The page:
Consuming audio-on-demand by streaming practically doubles consumption across the board. Among all persons 12+ actual podcast consumption in the past week in 2015 was 12% but explodes to 32% if presented on streaming platforms. The growth is even more dramatic among young consumers which grew from 20% who listened to a podcast in the last 30 days to more than half (52%)!
With the ease-of-use obstacle eliminated through on-demand streaming, podcasting becomes on-demand audio with a significant growth in the number of potential consumers engaged in today's podcast download environment. In some cases use doubles with the streaming option. For persons 12+, the number expands to almost a third who would listen to a podcast at least once a month. Half of the young adults in our panel said they'd be more likely to stream a podcast at least once a month.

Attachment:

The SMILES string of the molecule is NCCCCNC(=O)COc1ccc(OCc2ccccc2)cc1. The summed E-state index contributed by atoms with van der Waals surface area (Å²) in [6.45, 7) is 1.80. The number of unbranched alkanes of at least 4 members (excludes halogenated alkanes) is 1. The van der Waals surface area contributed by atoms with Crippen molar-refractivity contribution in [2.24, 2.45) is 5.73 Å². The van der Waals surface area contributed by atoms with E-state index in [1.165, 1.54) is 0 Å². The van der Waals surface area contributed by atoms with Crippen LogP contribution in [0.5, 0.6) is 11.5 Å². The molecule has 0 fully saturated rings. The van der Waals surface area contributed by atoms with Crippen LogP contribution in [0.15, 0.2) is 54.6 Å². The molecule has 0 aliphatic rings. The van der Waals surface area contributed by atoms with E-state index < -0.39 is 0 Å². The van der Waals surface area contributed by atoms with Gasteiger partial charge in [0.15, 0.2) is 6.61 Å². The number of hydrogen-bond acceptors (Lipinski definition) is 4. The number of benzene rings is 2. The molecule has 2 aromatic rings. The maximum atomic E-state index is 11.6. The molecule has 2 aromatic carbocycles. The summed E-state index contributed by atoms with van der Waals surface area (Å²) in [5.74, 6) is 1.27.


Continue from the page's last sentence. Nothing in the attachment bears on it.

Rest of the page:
In addition to bulking up consumer use, streaming podcasts provide multiple benefits:
1. With downloads, data consumption is a challenge for consumers. In today's world of ubiquitous WIFI and 4G/LTE, high-speed bandwidth would make it easier to stream audio on-demand instead of waiting for a time when a large file can be downloaded.
2. The download model hinders audience engagement. There's no immediacy of a live stream and that impacts the ability to drive immediate audience engagement for both podcast creators and advertisers.